An infectious disease physician from the Stollery Children’s Hospital said she could have been more clear when she said in an op-ed published in the Edmonton Journal that it might not be possible to acquire COVID-19 by simply by being in the same room as an infected person.
The article by Dr. Joan Robinson, titled “Alberta parents shouldn’t feel guilty about sending their kids to school,” was published on Wednesday and was intended to ease parents’ concerns about their children contracting COVID-19.
“Infection with this virus differs from infection with other respiratory viruses in that children of all ages generally have milder disease than do adults,” Dr. Robinson stated in the piece.
The article then speaks about school staff rightfully being concerned about their risk, but suggested they are probably more likely to acquire COVID-19 outside of work.
“Good hand washing prior to touching food or one’s face and avoidance of close contact with others whenever practical are strategies that are likely to be effective,” Dr. Robinson wrote.
“It is exceedingly rare and maybe not even possible to acquire the virus simply by being in the same room as an infected person,” the sentence continues.
That part of the line has raised a number of eyebrows, and Dr. Robinson admitted in an author’s note added after the article was published that she could have been more clear.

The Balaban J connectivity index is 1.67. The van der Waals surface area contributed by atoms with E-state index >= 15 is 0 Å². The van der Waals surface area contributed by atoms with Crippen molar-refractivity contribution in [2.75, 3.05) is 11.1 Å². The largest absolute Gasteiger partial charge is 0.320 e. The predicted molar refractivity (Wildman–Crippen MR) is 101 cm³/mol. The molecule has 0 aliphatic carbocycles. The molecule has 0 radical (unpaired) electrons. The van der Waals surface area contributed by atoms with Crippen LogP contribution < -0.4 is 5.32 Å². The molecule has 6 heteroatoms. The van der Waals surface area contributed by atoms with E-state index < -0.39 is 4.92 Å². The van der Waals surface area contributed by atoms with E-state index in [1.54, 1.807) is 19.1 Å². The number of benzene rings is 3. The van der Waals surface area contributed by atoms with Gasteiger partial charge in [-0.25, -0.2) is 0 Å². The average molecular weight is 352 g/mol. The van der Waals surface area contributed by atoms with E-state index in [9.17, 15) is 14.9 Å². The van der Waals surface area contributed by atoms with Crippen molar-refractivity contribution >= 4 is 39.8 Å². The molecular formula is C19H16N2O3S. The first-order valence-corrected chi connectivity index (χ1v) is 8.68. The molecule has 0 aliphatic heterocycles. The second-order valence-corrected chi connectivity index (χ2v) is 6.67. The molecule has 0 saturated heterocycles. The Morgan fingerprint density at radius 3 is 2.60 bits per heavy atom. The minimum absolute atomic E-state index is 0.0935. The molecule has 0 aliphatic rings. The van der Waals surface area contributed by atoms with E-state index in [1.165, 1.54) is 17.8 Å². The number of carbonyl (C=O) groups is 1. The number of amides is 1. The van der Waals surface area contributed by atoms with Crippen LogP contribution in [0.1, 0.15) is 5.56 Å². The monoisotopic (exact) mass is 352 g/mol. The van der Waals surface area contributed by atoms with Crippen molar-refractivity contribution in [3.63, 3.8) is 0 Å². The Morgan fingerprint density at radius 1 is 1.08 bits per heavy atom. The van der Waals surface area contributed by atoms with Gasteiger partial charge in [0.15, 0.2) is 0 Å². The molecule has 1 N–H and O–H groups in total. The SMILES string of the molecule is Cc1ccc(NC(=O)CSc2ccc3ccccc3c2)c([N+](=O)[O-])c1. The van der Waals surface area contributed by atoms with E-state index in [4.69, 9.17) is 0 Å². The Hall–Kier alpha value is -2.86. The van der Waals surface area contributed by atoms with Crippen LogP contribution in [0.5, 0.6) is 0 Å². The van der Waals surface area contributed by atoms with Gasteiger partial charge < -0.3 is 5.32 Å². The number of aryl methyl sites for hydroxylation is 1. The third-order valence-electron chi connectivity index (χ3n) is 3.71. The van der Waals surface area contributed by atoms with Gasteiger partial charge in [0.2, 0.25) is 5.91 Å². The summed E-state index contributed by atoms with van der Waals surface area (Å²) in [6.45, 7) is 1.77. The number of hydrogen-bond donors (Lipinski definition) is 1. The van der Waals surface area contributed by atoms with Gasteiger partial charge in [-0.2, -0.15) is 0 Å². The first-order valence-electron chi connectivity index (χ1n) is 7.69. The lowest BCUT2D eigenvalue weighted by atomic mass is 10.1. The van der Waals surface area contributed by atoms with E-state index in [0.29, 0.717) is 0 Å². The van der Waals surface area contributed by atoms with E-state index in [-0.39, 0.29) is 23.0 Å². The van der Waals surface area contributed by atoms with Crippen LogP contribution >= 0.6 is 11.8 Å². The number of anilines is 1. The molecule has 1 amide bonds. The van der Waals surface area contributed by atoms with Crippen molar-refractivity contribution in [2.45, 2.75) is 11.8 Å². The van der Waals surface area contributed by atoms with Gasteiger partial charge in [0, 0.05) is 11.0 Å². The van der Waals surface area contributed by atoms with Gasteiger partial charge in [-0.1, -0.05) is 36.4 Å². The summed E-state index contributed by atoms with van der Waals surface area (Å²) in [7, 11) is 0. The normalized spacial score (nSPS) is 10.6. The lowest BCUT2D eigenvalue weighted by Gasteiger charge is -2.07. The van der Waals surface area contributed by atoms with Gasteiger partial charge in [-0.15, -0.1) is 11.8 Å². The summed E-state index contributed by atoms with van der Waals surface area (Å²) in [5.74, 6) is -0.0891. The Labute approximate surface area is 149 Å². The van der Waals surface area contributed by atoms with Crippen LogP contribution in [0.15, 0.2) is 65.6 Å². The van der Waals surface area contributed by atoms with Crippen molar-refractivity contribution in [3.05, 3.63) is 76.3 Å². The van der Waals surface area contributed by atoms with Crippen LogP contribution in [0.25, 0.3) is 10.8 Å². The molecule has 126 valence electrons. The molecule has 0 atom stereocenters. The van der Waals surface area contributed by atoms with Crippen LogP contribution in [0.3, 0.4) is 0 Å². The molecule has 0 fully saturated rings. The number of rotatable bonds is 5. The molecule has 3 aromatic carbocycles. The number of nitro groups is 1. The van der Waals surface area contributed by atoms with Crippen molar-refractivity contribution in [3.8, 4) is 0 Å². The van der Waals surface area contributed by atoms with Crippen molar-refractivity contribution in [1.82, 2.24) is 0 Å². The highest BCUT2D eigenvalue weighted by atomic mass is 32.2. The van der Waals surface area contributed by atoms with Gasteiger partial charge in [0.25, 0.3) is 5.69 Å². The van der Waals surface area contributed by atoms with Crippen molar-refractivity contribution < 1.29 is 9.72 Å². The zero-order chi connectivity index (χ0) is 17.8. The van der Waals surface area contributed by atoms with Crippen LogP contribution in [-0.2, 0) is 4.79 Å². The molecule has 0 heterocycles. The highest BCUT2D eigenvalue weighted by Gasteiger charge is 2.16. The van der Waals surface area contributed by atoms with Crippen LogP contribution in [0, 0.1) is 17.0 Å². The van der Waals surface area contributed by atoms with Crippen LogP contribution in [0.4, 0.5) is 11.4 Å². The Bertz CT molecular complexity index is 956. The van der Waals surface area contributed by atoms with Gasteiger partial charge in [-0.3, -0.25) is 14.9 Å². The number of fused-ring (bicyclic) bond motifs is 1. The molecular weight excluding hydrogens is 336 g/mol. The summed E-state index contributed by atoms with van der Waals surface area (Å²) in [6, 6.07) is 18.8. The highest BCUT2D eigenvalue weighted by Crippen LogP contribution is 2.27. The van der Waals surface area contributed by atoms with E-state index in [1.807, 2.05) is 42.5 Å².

“The intended meaning was that one can only get the virus by being in the same room as an infected person if you touch the same objects or are in close contact,” the note read.
Dr. Robinson reiterated that point in an interview with Global News on Thursday, saying the line had been broken up into two sentences during editing, adding to the confusion.
“It makes it sound like I’m saying you cannot get COVID by being in the same room as an infected person, that’s not at all what I meant, that’s not at all what I believe.”
The article was shared by Premier Jason Kenney and the UCP Caucus on Facebook and Twitter, and the Opposition NDP believes it is undermining public health guidance.
“Every Albertan who read that opinion piece was left scratching their head,” NDP education critic Sarah Hoffman said in a release.
“For months now, Albertans have been staying out of schools and businesses, cancelling events and working from home in order to avoid gathering indoors. All of the most serious outbreaks in Alberta are due to people living, working, or gathering in close quarters.”
The premier’s office responded with a statement, saying it is not interested in responding to smears.
“”Dr. Robinson is a highly respected pediatric infectious disease physician at the Stollery Children’s Hospital,” reads the statement from Harrison Fleming, the deputy press secretary for Premier Jason Kenney.
“The doctor has been published over 200 times and has been cited more than 6,000 times by her peers.”
When asked her opinion, chief medical officer of health Dr. Deena Hinshaw said she didn’t have any issues with the article.
“From reading the original article, based on how I interpret it as a physician and based on the correction of the author, is that her perspective would be very similar to mine,” Hinshaw said.
Most Alberta students are set to return to the classroom on Sept. 2.
While school boards have developed their own policies and procedures, the province has mandated children in grades 4 to 12 wear masks while in common areas and when they are unable to be physically distant inside the classroom.